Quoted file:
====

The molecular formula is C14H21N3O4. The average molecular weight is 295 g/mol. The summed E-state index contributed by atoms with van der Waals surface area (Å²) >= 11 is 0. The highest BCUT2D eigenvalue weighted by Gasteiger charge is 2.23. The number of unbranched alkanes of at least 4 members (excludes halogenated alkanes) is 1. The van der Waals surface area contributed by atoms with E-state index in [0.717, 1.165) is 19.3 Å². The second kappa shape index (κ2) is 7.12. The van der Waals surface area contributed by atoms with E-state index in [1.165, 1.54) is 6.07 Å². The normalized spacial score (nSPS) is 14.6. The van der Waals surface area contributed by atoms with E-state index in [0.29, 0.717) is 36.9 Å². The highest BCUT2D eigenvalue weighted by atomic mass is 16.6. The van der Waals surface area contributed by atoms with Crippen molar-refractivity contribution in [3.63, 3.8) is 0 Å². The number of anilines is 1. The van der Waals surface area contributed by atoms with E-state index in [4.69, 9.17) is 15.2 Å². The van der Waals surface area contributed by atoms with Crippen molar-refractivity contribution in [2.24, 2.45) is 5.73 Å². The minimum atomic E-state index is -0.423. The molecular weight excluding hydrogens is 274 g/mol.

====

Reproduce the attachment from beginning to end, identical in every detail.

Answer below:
The molecular formula is C14H21N3O4. The average molecular weight is 295 g/mol. The summed E-state index contributed by atoms with van der Waals surface area (Å²) >= 11 is 0. The highest BCUT2D eigenvalue weighted by Gasteiger charge is 2.23. The number of unbranched alkanes of at least 4 members (excludes halogenated alkanes) is 1. The van der Waals surface area contributed by atoms with E-state index in [0.717, 1.165) is 19.3 Å². The second kappa shape index (κ2) is 7.12. The van der Waals surface area contributed by atoms with E-state index in [1.165, 1.54) is 6.07 Å². The normalized spacial score (nSPS) is 14.6. The van der Waals surface area contributed by atoms with E-state index in [0.29, 0.717) is 36.9 Å². The highest BCUT2D eigenvalue weighted by atomic mass is 16.6. The van der Waals surface area contributed by atoms with Crippen molar-refractivity contribution in [3.63, 3.8) is 0 Å². The number of anilines is 1. The van der Waals surface area contributed by atoms with E-state index in [4.69, 9.17) is 15.2 Å². The van der Waals surface area contributed by atoms with Crippen molar-refractivity contribution in [2.24, 2.45) is 5.73 Å². The minimum atomic E-state index is -0.423. The molecular weight excluding hydrogens is 274 g/mol.